• A stranger walks into town…  Whilst appearing similar to almost all those around you, you get a sense that this person is from another time, space or dimension… Are they friends or foes?  What makes you sense something very strange is going on?   Suddenly they stand up and walk toward you with purpose extending their hand… It’s almost as if they were reading your mind.

NARRATIVE WRITING VIDEO TUTORIAL

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Teaching Resources

Use our resources and tools to improve your student’s writing skills through proven teaching strategies.

When teaching narrative writing, it is essential that you have a range of tools, strategies and resources at your disposal to ensure you get the most out of your writing time.  You can find some examples below, which are free and paid premium resources you can use instantly without any preparation.

FREE Narrative Graphic Organizer

narrative writing | NarrativeGraphicOrganizer | Narrative Writing: A Complete Guide for Teachers and Students | literacyideas.com

THE STORY TELLERS BUNDLE OF TEACHING RESOURCES

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A MASSIVE COLLECTION of resources for narratives and story writing in the classroom covering all elements of crafting amazing stories. MONTHS WORTH OF WRITING LESSONS AND RESOURCES, including:

NARRATIVE WRITING CHECKLIST BUNDLE

writing checklists

⭐⭐⭐⭐⭐ (92 Reviews)

OTHER GREAT ARTICLES ABOUT NARRATIVE WRITING

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Narrative Writing for Kids: Essential Skills and Strategies

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7 Great Narrative Lesson Plans Students and Teachers Love

narrative writing | Top narrative writing skills for students | Top 7 Narrative Writing Exercises for Students | literacyideas.com

Top 7 Narrative Writing Exercises for Students

narrative writing | how to write a scary horror story | How to Write a Scary Story | literacyideas.com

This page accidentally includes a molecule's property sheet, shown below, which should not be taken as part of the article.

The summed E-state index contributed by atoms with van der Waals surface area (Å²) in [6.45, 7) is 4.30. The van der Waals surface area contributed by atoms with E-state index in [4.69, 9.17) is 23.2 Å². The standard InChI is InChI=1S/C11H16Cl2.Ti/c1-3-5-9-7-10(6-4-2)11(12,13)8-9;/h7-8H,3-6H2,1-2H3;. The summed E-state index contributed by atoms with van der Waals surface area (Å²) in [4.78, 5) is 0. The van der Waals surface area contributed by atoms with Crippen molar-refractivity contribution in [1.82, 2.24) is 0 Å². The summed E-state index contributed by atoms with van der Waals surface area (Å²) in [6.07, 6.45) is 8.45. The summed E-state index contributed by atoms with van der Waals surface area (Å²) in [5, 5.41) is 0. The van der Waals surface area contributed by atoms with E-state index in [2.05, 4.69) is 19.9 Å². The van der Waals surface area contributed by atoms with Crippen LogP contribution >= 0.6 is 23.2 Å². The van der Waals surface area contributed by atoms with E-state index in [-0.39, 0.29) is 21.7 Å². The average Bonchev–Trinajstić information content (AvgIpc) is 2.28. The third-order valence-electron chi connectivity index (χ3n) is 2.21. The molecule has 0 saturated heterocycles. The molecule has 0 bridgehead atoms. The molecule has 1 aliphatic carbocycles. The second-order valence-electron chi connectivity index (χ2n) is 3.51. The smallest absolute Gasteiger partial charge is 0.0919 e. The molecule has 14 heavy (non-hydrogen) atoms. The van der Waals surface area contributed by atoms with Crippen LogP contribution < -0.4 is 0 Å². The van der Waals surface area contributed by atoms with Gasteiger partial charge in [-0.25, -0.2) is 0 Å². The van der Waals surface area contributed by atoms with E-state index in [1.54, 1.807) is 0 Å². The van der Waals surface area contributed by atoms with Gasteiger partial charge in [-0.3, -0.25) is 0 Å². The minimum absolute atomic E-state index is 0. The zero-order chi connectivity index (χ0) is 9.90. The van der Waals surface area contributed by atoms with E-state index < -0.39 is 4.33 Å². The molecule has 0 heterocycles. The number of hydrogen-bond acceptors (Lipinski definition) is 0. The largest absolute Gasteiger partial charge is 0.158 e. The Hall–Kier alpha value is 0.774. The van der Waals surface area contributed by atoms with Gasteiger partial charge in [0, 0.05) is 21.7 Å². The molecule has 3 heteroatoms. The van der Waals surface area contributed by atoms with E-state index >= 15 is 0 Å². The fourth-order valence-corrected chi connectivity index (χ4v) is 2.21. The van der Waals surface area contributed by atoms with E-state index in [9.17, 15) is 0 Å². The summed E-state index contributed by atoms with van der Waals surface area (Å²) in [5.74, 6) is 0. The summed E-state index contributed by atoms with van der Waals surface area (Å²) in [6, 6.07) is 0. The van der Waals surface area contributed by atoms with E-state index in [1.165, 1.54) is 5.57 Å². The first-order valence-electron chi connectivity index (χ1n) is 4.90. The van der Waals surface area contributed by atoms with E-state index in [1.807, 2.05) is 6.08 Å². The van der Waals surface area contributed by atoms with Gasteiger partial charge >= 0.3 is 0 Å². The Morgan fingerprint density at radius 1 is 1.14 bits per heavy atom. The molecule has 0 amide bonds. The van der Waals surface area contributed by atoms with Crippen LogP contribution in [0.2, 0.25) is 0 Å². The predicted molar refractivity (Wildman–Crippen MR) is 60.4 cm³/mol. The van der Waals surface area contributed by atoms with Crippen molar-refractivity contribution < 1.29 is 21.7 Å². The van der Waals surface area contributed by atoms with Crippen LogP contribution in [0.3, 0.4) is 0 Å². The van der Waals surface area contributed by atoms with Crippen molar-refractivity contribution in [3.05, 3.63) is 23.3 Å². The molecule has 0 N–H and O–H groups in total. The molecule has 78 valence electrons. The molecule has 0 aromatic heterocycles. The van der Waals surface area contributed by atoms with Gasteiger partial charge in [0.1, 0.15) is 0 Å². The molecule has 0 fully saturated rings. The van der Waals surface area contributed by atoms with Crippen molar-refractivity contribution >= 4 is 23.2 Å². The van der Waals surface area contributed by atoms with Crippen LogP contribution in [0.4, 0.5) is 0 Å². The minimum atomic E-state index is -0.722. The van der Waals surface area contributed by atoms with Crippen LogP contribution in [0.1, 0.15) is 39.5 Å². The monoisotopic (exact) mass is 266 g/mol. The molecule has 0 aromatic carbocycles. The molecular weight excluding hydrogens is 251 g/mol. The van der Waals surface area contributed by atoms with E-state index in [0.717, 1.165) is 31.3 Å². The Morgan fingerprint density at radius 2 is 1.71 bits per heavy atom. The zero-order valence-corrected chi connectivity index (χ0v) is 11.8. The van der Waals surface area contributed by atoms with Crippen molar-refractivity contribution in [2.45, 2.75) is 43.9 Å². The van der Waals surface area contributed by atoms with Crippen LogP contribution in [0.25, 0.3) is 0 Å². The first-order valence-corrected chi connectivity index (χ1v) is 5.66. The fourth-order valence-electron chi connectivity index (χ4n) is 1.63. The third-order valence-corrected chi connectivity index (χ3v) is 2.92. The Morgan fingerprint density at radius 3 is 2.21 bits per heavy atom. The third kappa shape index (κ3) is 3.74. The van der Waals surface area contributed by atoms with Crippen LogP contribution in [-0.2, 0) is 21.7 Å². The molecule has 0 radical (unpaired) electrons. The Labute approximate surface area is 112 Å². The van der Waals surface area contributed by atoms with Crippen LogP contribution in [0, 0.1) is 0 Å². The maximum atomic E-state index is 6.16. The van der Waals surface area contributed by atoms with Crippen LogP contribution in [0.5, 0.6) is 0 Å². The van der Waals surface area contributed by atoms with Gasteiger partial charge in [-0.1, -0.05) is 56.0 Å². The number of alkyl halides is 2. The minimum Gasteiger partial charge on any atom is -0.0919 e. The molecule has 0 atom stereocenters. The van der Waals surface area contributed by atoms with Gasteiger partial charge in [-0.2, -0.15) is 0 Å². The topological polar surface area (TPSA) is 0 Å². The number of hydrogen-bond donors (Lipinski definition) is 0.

How to Write a Scary Story

narrative short story books

50 Great Narrative Nonfiction Books

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Kim Ukura is a book lover, recovering journalist, library advocate, cat mom, and lover of a good gin cocktail. In addition to co-hosting Book Riot’s nonfiction podcast, For Real, and co-editing Book Riot’s nonfiction newsletter, True Story, Kim spends her days working in communications at a county library system in the Twin Cities area. Kim has a BA in English and journalism from a small liberal arts college in Minnesota, and a master’s in journalism from the University of Wisconsin, Madison. When not getting to bed before 10 p.m., Kim loves to read nonfiction, do needlework projects, drink tea, and watch the Great British Baking Show. Instagram: @kimthedork Twitter: @kimthedork

View All posts by Kim Ukura

This list is a collection of 50 great narrative nonfiction books, although it easily could have been much longer. A few caveats: I tried not to include straight autobiographies or memoirs because I wanted to keep this list focused on books that highlight strong research/reporting along with narrative voice. I also included just one book from any given author. If you’ve already read the book I’ve listed, most of these writers have an extensive backlist to explore. And, of course, this list of narrative nonfiction isn’t nearly comprehensive—that’d be basically impossible.

Book cover of The Emperor of All Maladies

The Emperor of All Maladies by Siddhartha Mukherjee—An in-depth biography of cancer.

Being Mortal by Atul Gawande—Medicine, life, and choices about how we die.

The Immortal Life of Henrietta Lacks by Rebecca Skloot—History of the most prolific cells in science.

Hidden Figures by Margot Lee Shetterly—African American female mathematicians and the race to space.

Packing for Mars by Mary Roach—The strange science used to get astronauts ready for space.

Leaving Orbit by Margaret Lazarus Dean—“Notes from the last days of American spaceflight”

Annals of the Former World by John McPhee—Four books collected into one giant work on the geological history of North America.

The Secret Life of Lobsters by Trevor Corson—“How fishermen and scientists are unraveling the mysteries of our favorite crustacean.”

Global Issues

Book cover of Night Draws Near